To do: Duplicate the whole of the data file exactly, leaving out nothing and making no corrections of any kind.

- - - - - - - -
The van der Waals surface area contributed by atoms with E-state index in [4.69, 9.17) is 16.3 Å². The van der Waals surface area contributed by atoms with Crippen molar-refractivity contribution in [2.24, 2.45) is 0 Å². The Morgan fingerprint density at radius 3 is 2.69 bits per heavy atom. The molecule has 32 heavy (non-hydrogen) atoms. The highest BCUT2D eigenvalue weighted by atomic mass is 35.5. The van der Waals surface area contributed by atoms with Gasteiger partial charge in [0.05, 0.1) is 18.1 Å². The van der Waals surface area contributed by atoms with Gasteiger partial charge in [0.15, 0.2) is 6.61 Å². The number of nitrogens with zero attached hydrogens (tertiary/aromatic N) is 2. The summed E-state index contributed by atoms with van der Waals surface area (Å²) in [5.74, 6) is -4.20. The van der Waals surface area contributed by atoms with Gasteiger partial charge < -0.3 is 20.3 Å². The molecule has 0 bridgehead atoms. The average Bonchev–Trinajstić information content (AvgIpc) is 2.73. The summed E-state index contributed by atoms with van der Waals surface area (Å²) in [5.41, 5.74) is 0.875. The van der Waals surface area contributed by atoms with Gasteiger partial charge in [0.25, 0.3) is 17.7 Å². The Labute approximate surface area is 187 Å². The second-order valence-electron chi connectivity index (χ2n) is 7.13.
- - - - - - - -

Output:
The van der Waals surface area contributed by atoms with E-state index in [4.69, 9.17) is 16.3 Å². The van der Waals surface area contributed by atoms with Crippen molar-refractivity contribution in [2.24, 2.45) is 0 Å². The Morgan fingerprint density at radius 3 is 2.69 bits per heavy atom. The molecule has 32 heavy (non-hydrogen) atoms. The highest BCUT2D eigenvalue weighted by atomic mass is 35.5. The van der Waals surface area contributed by atoms with Gasteiger partial charge in [0.05, 0.1) is 18.1 Å². The van der Waals surface area contributed by atoms with Gasteiger partial charge in [0.15, 0.2) is 6.61 Å². The number of nitrogens with zero attached hydrogens (tertiary/aromatic N) is 2. The summed E-state index contributed by atoms with van der Waals surface area (Å²) in [5.74, 6) is -4.20. The van der Waals surface area contributed by atoms with Gasteiger partial charge < -0.3 is 20.3 Å². The molecule has 0 bridgehead atoms. The average Bonchev–Trinajstić information content (AvgIpc) is 2.73. The summed E-state index contributed by atoms with van der Waals surface area (Å²) in [5.41, 5.74) is 0.875. The van der Waals surface area contributed by atoms with Gasteiger partial charge in [0.25, 0.3) is 17.7 Å². The Labute approximate surface area is 187 Å². The second-order valence-electron chi connectivity index (χ2n) is 7.13.